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Weekly bird news roundup (Aug. 19)

Here is the news of the week we couldn’t cover in more detail.

Migrant bird populations are significantly declining in Britain

Britain is noticing the disappearance of many migrant bird species, including cuckoos, willow tits, turtle doves and many others, according to Metro.

Although they are not 100 percent sure of the causes, scientists attribute the decline largely to habitat destruction, illegal hunting and climate change. They view all these threats as the major problems that need to be stopped in order to save these birds.

In an effort to find out more about the habits of these declining birds, scientists have decided to put small GPS devices on 5 cuckoos migrating south.

The birds are now in Africa and some even flew down past the Sahara, which is usually a dangerous journey over one of the most inhospitable places.

Scientists will analyze the data they receive from this experiment to make conclusions about the birds’ behavior.

Plans for garbage station near airport called dangerous

The plans to build a garbage dump near La Guardia Airport in New York has sparked a huge controversy because opponents say it will attract birds and make bird strikes more likely, according to The USA Today.

Bird strikes are a major problem around New York airports because there are a lot of Canada Geese in the area. In fact, Capt. Chesley “Sully” Sullenberger, who crash landed a plan in the Hudson River after a bird strike disabled the plane, criticized the plan.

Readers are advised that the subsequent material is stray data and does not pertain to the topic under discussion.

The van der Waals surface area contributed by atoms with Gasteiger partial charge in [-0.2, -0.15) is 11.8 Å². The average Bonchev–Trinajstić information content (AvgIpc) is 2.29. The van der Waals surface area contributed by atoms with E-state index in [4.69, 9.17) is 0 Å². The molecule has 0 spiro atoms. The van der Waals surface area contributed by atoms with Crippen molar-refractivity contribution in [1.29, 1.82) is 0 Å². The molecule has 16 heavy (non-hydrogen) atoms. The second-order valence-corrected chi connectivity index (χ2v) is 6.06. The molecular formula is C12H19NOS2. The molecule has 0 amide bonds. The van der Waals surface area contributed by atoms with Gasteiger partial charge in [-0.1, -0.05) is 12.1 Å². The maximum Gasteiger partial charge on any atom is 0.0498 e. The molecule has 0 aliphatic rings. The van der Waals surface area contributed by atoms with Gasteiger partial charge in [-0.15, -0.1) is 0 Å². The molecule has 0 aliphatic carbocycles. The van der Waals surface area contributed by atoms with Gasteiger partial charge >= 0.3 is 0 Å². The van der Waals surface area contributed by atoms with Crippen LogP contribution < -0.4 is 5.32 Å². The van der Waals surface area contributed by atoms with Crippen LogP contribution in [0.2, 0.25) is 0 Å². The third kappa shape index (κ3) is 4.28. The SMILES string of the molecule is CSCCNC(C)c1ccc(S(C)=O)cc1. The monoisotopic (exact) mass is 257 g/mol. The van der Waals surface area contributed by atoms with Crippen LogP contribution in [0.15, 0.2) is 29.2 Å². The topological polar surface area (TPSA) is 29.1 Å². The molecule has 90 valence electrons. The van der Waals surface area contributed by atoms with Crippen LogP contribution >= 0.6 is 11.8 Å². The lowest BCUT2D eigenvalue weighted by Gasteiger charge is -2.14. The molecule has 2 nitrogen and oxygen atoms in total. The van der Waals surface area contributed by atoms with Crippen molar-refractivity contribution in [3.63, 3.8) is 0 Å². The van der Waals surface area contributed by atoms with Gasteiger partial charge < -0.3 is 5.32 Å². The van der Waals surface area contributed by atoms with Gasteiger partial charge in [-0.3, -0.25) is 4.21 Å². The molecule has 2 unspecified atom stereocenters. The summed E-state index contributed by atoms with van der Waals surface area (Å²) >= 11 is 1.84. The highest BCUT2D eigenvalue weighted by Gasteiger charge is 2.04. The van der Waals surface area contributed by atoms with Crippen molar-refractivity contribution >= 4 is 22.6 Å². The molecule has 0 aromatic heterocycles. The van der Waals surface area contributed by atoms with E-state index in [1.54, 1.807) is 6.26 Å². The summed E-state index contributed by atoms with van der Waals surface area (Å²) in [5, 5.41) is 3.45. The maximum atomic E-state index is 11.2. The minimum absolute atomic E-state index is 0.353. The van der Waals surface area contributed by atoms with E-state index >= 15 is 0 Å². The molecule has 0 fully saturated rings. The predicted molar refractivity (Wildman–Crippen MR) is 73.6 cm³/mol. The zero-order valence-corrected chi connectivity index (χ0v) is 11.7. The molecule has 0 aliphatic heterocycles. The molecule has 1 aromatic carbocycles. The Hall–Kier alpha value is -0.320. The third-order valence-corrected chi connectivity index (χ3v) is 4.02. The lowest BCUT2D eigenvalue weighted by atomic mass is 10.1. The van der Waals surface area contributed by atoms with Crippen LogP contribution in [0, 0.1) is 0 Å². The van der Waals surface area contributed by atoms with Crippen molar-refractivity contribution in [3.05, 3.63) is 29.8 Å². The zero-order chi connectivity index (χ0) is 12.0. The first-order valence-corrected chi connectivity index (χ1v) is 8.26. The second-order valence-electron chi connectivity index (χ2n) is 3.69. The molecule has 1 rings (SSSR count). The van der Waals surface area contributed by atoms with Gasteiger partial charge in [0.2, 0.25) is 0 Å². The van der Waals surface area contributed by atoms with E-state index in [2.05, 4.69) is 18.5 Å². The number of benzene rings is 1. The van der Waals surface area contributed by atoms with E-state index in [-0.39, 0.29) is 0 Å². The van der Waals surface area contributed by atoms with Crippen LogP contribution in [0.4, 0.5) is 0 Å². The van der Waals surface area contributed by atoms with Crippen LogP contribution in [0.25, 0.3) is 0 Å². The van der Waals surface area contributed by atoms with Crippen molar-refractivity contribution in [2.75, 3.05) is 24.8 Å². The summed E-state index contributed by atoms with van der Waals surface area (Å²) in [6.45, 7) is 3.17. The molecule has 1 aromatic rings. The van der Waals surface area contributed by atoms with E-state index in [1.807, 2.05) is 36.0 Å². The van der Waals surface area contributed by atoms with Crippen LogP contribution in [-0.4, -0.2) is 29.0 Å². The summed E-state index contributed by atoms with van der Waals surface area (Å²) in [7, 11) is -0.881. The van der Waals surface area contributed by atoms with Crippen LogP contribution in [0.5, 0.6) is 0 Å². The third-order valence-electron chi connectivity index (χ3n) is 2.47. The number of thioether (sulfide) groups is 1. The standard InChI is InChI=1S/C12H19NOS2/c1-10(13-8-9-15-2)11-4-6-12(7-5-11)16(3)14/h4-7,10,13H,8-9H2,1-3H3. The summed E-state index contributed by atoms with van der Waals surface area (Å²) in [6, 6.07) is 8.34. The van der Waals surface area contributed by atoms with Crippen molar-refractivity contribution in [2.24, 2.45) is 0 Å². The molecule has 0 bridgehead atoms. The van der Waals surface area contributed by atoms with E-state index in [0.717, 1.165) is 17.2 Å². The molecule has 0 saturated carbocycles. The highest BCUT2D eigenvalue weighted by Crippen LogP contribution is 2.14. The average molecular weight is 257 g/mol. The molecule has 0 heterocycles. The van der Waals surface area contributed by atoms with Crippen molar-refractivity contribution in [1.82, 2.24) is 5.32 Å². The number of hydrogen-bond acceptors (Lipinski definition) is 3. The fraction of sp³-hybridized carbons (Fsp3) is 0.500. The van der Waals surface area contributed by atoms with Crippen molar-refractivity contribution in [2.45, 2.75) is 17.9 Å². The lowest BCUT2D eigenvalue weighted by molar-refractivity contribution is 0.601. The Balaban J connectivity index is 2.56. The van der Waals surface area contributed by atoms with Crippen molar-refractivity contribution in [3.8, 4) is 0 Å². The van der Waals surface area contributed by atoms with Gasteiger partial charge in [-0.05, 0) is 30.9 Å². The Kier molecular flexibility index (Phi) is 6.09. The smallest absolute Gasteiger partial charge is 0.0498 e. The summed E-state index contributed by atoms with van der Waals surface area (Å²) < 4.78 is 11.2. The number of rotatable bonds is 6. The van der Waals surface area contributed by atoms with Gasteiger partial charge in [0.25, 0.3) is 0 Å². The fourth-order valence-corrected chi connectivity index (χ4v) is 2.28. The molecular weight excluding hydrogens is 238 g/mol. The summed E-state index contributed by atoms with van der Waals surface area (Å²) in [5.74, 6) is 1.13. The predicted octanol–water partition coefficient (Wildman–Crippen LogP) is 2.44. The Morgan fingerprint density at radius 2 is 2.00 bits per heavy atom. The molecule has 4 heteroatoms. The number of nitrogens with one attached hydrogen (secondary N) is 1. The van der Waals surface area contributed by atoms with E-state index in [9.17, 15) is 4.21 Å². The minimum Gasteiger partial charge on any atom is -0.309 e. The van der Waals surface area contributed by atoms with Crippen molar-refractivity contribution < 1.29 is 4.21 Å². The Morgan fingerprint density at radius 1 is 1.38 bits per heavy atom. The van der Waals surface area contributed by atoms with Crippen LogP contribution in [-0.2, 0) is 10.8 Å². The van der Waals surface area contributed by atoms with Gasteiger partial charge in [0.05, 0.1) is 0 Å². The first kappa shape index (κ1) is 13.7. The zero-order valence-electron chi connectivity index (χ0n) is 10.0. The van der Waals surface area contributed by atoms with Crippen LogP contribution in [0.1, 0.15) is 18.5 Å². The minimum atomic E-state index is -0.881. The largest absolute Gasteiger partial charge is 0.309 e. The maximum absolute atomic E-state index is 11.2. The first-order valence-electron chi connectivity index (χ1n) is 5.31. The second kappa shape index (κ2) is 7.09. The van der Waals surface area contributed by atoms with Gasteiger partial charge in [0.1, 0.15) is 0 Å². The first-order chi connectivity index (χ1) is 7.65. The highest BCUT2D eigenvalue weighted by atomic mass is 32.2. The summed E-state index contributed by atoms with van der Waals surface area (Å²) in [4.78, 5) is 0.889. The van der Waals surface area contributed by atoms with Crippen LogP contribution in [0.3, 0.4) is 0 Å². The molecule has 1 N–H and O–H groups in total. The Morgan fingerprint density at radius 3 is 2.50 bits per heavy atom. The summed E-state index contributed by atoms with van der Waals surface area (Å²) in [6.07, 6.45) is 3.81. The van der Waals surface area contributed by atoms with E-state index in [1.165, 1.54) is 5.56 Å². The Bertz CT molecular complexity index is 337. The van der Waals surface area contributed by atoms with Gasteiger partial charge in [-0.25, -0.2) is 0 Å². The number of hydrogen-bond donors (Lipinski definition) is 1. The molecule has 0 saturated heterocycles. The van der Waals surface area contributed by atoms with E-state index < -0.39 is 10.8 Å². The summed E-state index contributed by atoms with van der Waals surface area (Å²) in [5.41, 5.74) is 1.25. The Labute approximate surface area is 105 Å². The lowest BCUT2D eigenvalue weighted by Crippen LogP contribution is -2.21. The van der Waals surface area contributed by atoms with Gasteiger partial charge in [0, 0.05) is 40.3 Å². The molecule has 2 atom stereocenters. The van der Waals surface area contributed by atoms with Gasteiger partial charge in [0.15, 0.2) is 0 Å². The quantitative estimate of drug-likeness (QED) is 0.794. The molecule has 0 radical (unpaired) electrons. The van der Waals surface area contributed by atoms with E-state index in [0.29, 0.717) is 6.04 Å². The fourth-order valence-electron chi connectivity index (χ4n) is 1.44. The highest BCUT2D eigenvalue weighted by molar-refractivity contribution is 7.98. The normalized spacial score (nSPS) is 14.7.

Here’s what he had to say about it:

“One of the things we’ve learned is that one of the few ways to mitigate the bird problem is to not put anything near an airport runway that’s likely to attract birds,” Sullenberger said on CBS’ “Early Show.” “And so putting a trash facility this close to one of the busiest runways in the nation just doesn’t make sense. It’s really a terrible idea. It should be put much farther away.”

Putting a garbage dump near the runway of an airport is bad for both airplanes and birds. It increases the danger of planes going down and the risk of birds dying.

Government officials are defending their decision by saying moving it would be expensive and there’s simply no place else to go.

Timothy Martinez Jr. is a writer and freelance journalist. His work has been published in The Times-Picayune in New Orleans, Remapping Debate in New York City and other publications. He’s been a bird lover since he was young and currently lives in New Orleans, L.A.